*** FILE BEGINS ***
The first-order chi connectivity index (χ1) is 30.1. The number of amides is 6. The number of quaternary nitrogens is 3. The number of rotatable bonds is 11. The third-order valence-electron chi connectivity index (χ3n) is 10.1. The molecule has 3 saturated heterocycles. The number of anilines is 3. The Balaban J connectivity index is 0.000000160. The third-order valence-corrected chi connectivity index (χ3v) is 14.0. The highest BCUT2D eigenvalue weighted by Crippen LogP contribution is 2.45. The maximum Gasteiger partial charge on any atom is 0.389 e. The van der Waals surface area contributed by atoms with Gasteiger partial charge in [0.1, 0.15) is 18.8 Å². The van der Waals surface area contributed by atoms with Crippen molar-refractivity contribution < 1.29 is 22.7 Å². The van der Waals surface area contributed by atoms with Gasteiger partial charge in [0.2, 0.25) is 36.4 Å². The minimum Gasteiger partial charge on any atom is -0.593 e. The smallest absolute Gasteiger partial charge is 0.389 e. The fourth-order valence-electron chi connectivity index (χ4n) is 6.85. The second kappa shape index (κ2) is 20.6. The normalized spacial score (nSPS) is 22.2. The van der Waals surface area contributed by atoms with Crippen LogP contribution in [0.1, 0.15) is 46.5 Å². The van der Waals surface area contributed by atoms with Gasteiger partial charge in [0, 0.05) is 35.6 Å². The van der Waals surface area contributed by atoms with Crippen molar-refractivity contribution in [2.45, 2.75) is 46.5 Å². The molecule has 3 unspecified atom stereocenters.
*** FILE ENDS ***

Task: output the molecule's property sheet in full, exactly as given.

The first-order chi connectivity index (χ1) is 30.1. The number of amides is 6. The number of quaternary nitrogens is 3. The number of rotatable bonds is 11. The third-order valence-electron chi connectivity index (χ3n) is 10.1. The molecule has 3 saturated heterocycles. The number of anilines is 3. The Balaban J connectivity index is 0.000000160. The third-order valence-corrected chi connectivity index (χ3v) is 14.0. The highest BCUT2D eigenvalue weighted by Crippen LogP contribution is 2.45. The maximum Gasteiger partial charge on any atom is 0.389 e. The van der Waals surface area contributed by atoms with Gasteiger partial charge in [0.1, 0.15) is 18.8 Å². The van der Waals surface area contributed by atoms with Crippen molar-refractivity contribution < 1.29 is 22.7 Å². The van der Waals surface area contributed by atoms with Gasteiger partial charge in [0.2, 0.25) is 36.4 Å². The minimum Gasteiger partial charge on any atom is -0.593 e. The smallest absolute Gasteiger partial charge is 0.389 e. The fourth-order valence-electron chi connectivity index (χ4n) is 6.85. The second kappa shape index (κ2) is 20.6. The normalized spacial score (nSPS) is 22.2. The van der Waals surface area contributed by atoms with Crippen LogP contribution in [0.1, 0.15) is 46.5 Å². The van der Waals surface area contributed by atoms with Gasteiger partial charge in [0, 0.05) is 35.6 Å². The van der Waals surface area contributed by atoms with Crippen molar-refractivity contribution in [2.45, 2.75) is 46.5 Å². The molecule has 3 unspecified atom stereocenters.